I love me a book about bookstores and other bookish things, so I was happy when this little gem crossed my path. Judging by the bright, happy-looking cover, I guessed that this might be a cozy mystery with lovable characters and a gentle plot line. Well, there was nothing cozy about this book. It just goes to show you one indeed cannot judge a book by its cover.
DEATH AT THE BOOKSTORE
So this follows Lydia Smith who lives a quiet life with her handsome boyfriend with whom she’s been living for the past five years and is an employee at — you guessed it — The Bright Ideas Bookstore. There’s a group of eccentric, unemployed and lonely regulars who frequent the bookstore to read, nap, play chess and lose themselves amongst the shelves and whom the bookstore’s employees lovingly refer to as The BookFrogs. A couple of these Bookfrogs play a pivotal part in this story.
One night while Lydia is working her shift, Joey Molina, the youngest and more sensitive of the BookFrogs, hangs himself in the bookstore’s upper room. Lydia is the one who finds him and is devastated by Joey’s death, as Joey was one of Lydia’s favorite of the Bookfrogs.
THE END OF CALM
But Lydia’s quiet life becomes unglued when she discovers a picture in Joey’s pocket — a picture of her and her best friend Raj at her 10th birthday party — a picture nobody should have or even know about. Because you see, Lydia is on the run and has been ever since she was a child, now living her life using a fake name after having severed all her past connections. Throughout the majority of her childhood, she lived in isolation in the mountains with her father after a horrible event drove them to leave town. Now twenty years later, she has started a new life with a clean slate and has done her best to forget about the past. But the existence of this picture taunts her and is a harsh reminder that we cannot always escape our past.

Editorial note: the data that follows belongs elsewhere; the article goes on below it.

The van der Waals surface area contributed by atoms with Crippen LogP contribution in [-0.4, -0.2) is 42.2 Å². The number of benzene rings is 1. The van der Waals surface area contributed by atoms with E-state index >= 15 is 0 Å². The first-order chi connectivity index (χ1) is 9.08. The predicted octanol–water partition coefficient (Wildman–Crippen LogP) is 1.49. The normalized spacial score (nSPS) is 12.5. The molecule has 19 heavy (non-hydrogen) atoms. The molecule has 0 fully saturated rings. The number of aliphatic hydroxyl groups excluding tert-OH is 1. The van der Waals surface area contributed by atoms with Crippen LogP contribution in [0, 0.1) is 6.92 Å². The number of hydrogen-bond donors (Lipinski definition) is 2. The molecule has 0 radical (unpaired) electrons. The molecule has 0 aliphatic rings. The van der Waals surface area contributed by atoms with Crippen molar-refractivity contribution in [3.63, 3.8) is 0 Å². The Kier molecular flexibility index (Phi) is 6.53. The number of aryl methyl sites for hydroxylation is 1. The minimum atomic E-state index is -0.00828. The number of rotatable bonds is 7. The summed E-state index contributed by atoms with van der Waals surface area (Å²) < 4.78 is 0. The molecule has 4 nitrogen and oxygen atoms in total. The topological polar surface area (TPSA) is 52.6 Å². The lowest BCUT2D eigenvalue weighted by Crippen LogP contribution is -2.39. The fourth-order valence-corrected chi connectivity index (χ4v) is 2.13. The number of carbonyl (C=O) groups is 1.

Her life unravels even further when a reporter takes her picture at the suicide scene and, to Lydia’s utter horror, it ends up in the newspaper where anyone could see it. Anyone.
As it turns out Lydia was Joey’s favorite bookseller, and as such, he bequeathed his meager worldly possessions to her, mostly books that she herself had sold him.
But Joey had defaced every book in a strange, disconcerting way, cutting words and parts of words out of the page. Lydia eventually discovers that the books which Joey defaced was actually a puzzle and contained hidden coded messages meant especially for Lydia. As Lydia slowly deciphers Joey’s strange messages, the story begins to transform into somewhat of a darker and much more unsettling tale of a heinous unsolved murder as Lydia connects and links the contents of Joeys messages to her own troubled past.
A VIOLENT CHILDHOOD RESURFACES
As Lydia untangles the mystery of the defaced books and of Joey’s suicide, in so doing she unearths long-buried memories from her own violent childhood, namely those of The Hammerman, a murderer who came into Lydia’s life long ago and she now finds herself reliving an experience that still chills her to the bone.
Her nerves are further frayed by several other events: First, there’s the reappearance Raj, her childhood friend who she hasn’t seen in twenty years; then a postcard from the police detective from the unsolved murder case; and finally there are the numerous telephone calls from her estranged father.
Now she can’t help but wonder whether Joey’s cryptic messages might help her to solve a crime that nobody else ever could and she takes it upon herself to find answers to the questions that have haunted her ever since she was little.
I ended up loving this imaginative literary mystery story because what bibliophile doesn’t love a book about books? In fact, most of the characters in the story were readers, so books were mentioned quite often in the story.
But this was actually quite a complex, incredibly well thought out and somewhat disturbing mystery — a tale of murder, suicide and coming to terms with one’s past. I loved how this suspenseful story unraveled ever so slowly, feeding us bits of information only a little at a time which kept me glued to the book as the puzzle pieces slowly came together.
So as such, this clever book had layers upon layers weaving in and out of both past and present events and really, kept guessing and engaged until the very end. And the characters were not only totally human and relatable, but they were quite multi-faceted with distinctive and well fleshed out personalities.
This was one of those novels where various seeming minor events and plot threads are tied back into the main storyline in extremely intriguing ways. And the ending was immensely satisfying.
All in all, I loved this book and gave it 5 stars.